Reputation marketing – FOCUS ON





Leonard F. Tau, DMD, talks about improving your firm’s web presence, generating positive reviews, and how to handle negative reviews.

Q: I have more reviews than other firms. Why am I not ranked high in Google search results?

A: Getting a high number of reviews for your firm is just one of two important parts of ranking in Google search results. Beyond reviews, it’s important to stay on top of how your practice appears in local citations. Local citations are links or references to your business on other websites, such as SEO websites, including Yelp and yellowpages.com. To maximize the impact on your search results, you need to ensure that your firm’s name, address, and phone number are consistent across major local citation sites. This is because, generally, a dentist with less reviews but better local quotes will outperform a similar practice with the opposite. Together, positive, regular, recent reviews and consistent, robust local citations will help you increase Google’s search engine results page (SERP).

Q: How can I increase my online visibility?

A: Start with a Google Business Profile if you don’t have one. Simply type “Google Business Profile” into Google itself to get started. This gives you a customizable panel to enter information relevant to your business. It acts as the “anchor point” for local citations, as many sites pull information from your Google Business Profile.

Next, rate your practice using yext.com. This will analyze your local citations and give you a score of zero to 100%. The higher your score, the better your practice will perform in local searches, and therefore, the more potential patients will see your website.

Q: What practical actions can I take to improve my performance in local searches?

A: The work here will vary depending on your current web presence and reputation. Typically, you want to increase links and referrals to your website from other sites and generate a steady stream of positive reviews. These references are frequently referred to as NAP or NAPW: your name, address, phone number, and website. The more these references, the better your score. Make sure these are consistent across all SEO websites.

Q: How can I get more positive reviews?

A: Build intentional feedback collection into your workflows as a practice. For example, at the end of a dental implant procedure, most practices say something like, “Thank you for choosing us; here are the details of your follow-up care,” then move on to a financial transaction.

Instead, focus on the positive transformation you just provided by saying, “Now you can eat whatever you want!” or “What do you think of your new smile?” and listen to what they have to say. Then tell them they’ll get a text later asking for feedback (not a “review”). People stop when you ask for a review because it feels like work. But if you ask their opinion, they feel important (because they are). In your text, include a link to leave a Google review.

Google Reviews are most important due to their automatic integration with Google Business Profile and Google SERP. Even if you get a 5% review rate, that’s pretty high. You will receive a review for every 20 satisfied patients who leave your practice. Also consider incentivizing your team to request/collect reviews by setting goals and rewards based on positive patient reviews.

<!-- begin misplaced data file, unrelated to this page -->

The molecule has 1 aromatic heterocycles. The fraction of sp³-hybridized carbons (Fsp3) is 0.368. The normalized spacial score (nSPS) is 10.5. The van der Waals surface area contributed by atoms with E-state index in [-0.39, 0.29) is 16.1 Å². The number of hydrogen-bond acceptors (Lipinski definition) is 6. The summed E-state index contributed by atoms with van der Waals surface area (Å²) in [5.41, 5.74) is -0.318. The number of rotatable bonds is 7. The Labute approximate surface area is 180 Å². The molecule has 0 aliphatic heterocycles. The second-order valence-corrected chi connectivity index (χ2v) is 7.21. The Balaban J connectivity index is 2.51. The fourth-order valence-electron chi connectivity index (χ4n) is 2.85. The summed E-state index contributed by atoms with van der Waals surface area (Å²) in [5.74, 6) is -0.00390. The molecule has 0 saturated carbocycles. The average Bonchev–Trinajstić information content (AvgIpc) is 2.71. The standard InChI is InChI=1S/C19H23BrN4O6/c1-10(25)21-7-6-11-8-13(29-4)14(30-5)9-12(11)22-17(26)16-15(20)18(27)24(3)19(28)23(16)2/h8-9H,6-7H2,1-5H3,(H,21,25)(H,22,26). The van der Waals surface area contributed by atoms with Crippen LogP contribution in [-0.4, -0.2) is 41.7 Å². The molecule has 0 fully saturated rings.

Q: What if someone leaves a bad review, and it’s fake, or multiple, or someone with a grudge?

A: Sometimes a former employee or a particularly disgruntled patient will intentionally try to sabotage your reviews. It happens. In this situation, report reviews and submit a ticket to the review site where they left off. This doesn’t guarantee reviews will be removed, but it does give you a chance.

Either way, don’t get caught up in an online war of words. This is often what they want, and it can be viewed negatively by others. Instead, contact the patient directly offline, if you know them, and try to have a positive conversation. Many times it will update or delete the review after that.

Q: What are the best ways to handle a truly negative review?

A: First, don’t panic. To get hundreds of positive reviews online, you will also get a few bad ones. You really can’t please everyone, and frankly, some patients are impossible to please. It’s a good thing too, because it makes the positives more legitimate. If you only have 5-star reviews, people think you bought them or manipulated the system. Then take a moment to learn from the reviews. Even if it sounds mean, look for any legitimate reviews.

Finally, do not challenge the patient in public. Take the conversation offline. See what you can do to improve the situation. Don’t be defensive. Often, patients change their opinions to something more positive. Then move on and work on getting more positive reviews.

Q: What are some worse practices when it comes to collecting positive reviews?

A: In the end, it boils down to this: don’t try to control your patients or your opinions. Never create a fake person to leave positive reviews for your practice. Don’t force or coerce your patients to leave reviews. Do not encourage patients to leave reviews. Don’t ask patients to see you in your office. These violate Google and Yelp’s terms and almost always backfire.

To finish, never, already, already sue a patient for a bad review. You will get your 15 minutes of fame in the worst possible way, with a destroyed reputation.


ABOUT LEONARD F. TAU

Dr. Tau earned her DMD degree from Tufts University School of Dental Medicine in Boston.

He is the author of Delirious patients and 100 tips for 100 reviews in 100 days.

Dr. Tau lectures internationally on Internet and reputation marketing.

He can be reached at [email protected]

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